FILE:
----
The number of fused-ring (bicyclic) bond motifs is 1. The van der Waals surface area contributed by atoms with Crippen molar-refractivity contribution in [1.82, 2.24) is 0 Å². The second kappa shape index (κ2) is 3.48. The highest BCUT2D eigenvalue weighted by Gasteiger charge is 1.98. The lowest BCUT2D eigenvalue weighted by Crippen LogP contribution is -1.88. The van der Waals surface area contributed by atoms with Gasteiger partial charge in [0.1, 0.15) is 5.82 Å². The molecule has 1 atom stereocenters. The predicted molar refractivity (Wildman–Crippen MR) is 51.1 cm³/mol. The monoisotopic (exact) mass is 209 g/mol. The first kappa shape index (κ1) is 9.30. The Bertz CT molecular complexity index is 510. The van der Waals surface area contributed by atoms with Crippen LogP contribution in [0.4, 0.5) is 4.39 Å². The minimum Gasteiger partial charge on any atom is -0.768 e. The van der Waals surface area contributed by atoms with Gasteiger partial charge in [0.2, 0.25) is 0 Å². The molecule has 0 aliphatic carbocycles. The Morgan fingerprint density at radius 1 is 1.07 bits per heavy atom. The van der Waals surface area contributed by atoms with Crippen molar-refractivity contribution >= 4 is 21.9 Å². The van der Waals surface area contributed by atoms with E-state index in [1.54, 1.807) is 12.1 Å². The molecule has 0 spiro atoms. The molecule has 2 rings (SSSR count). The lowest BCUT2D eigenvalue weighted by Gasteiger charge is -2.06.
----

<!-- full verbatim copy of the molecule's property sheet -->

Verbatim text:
The number of fused-ring (bicyclic) bond motifs is 1. The van der Waals surface area contributed by atoms with Crippen molar-refractivity contribution in [1.82, 2.24) is 0 Å². The second kappa shape index (κ2) is 3.48. The highest BCUT2D eigenvalue weighted by Gasteiger charge is 1.98. The lowest BCUT2D eigenvalue weighted by Crippen LogP contribution is -1.88. The van der Waals surface area contributed by atoms with Gasteiger partial charge in [0.1, 0.15) is 5.82 Å². The molecule has 1 atom stereocenters. The predicted molar refractivity (Wildman–Crippen MR) is 51.1 cm³/mol. The monoisotopic (exact) mass is 209 g/mol. The first kappa shape index (κ1) is 9.30. The Bertz CT molecular complexity index is 510. The van der Waals surface area contributed by atoms with Crippen LogP contribution in [0.4, 0.5) is 4.39 Å². The minimum Gasteiger partial charge on any atom is -0.768 e. The van der Waals surface area contributed by atoms with Gasteiger partial charge in [0.2, 0.25) is 0 Å². The molecule has 0 aliphatic carbocycles. The Morgan fingerprint density at radius 1 is 1.07 bits per heavy atom. The van der Waals surface area contributed by atoms with Crippen molar-refractivity contribution >= 4 is 21.9 Å². The van der Waals surface area contributed by atoms with E-state index in [1.54, 1.807) is 12.1 Å². The molecule has 0 spiro atoms. The molecule has 2 rings (SSSR count). The lowest BCUT2D eigenvalue weighted by Gasteiger charge is -2.06.